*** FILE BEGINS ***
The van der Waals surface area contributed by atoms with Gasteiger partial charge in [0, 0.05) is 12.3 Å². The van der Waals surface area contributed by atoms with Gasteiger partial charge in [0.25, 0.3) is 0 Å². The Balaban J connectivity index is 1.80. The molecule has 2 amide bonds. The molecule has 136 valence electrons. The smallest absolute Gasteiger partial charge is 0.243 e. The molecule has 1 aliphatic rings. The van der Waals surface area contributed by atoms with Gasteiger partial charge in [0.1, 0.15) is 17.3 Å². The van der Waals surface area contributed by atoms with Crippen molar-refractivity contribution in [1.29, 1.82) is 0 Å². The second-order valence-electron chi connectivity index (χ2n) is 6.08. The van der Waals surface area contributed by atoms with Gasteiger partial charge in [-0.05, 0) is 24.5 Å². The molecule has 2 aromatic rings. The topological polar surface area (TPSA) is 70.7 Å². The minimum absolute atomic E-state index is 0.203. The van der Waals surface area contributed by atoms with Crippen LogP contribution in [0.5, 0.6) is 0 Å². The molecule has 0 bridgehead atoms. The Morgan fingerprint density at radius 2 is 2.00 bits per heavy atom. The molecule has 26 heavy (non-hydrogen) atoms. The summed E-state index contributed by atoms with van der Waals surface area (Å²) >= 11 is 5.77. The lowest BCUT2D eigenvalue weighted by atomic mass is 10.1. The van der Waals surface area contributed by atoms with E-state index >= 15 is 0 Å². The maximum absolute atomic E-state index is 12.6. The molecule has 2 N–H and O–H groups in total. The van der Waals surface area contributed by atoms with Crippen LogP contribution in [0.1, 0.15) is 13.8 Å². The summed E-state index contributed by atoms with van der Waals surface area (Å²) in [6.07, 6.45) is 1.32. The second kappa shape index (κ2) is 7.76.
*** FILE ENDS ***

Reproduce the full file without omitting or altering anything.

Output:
The van der Waals surface area contributed by atoms with Gasteiger partial charge in [0, 0.05) is 12.3 Å². The van der Waals surface area contributed by atoms with Gasteiger partial charge in [0.25, 0.3) is 0 Å². The Balaban J connectivity index is 1.80. The molecule has 2 amide bonds. The molecule has 136 valence electrons. The smallest absolute Gasteiger partial charge is 0.243 e. The molecule has 1 aliphatic rings. The van der Waals surface area contributed by atoms with Gasteiger partial charge in [0.1, 0.15) is 17.3 Å². The van der Waals surface area contributed by atoms with Crippen molar-refractivity contribution in [1.29, 1.82) is 0 Å². The second-order valence-electron chi connectivity index (χ2n) is 6.08. The van der Waals surface area contributed by atoms with Gasteiger partial charge in [-0.05, 0) is 24.5 Å². The molecule has 2 aromatic rings. The topological polar surface area (TPSA) is 70.7 Å². The minimum absolute atomic E-state index is 0.203. The van der Waals surface area contributed by atoms with Crippen LogP contribution in [0.5, 0.6) is 0 Å². The molecule has 0 bridgehead atoms. The Morgan fingerprint density at radius 2 is 2.00 bits per heavy atom. The molecule has 26 heavy (non-hydrogen) atoms. The summed E-state index contributed by atoms with van der Waals surface area (Å²) >= 11 is 5.77. The lowest BCUT2D eigenvalue weighted by atomic mass is 10.1. The van der Waals surface area contributed by atoms with E-state index >= 15 is 0 Å². The maximum absolute atomic E-state index is 12.6. The molecule has 2 N–H and O–H groups in total. The van der Waals surface area contributed by atoms with Crippen LogP contribution in [0.1, 0.15) is 13.8 Å². The summed E-state index contributed by atoms with van der Waals surface area (Å²) in [6.07, 6.45) is 1.32. The second kappa shape index (κ2) is 7.76.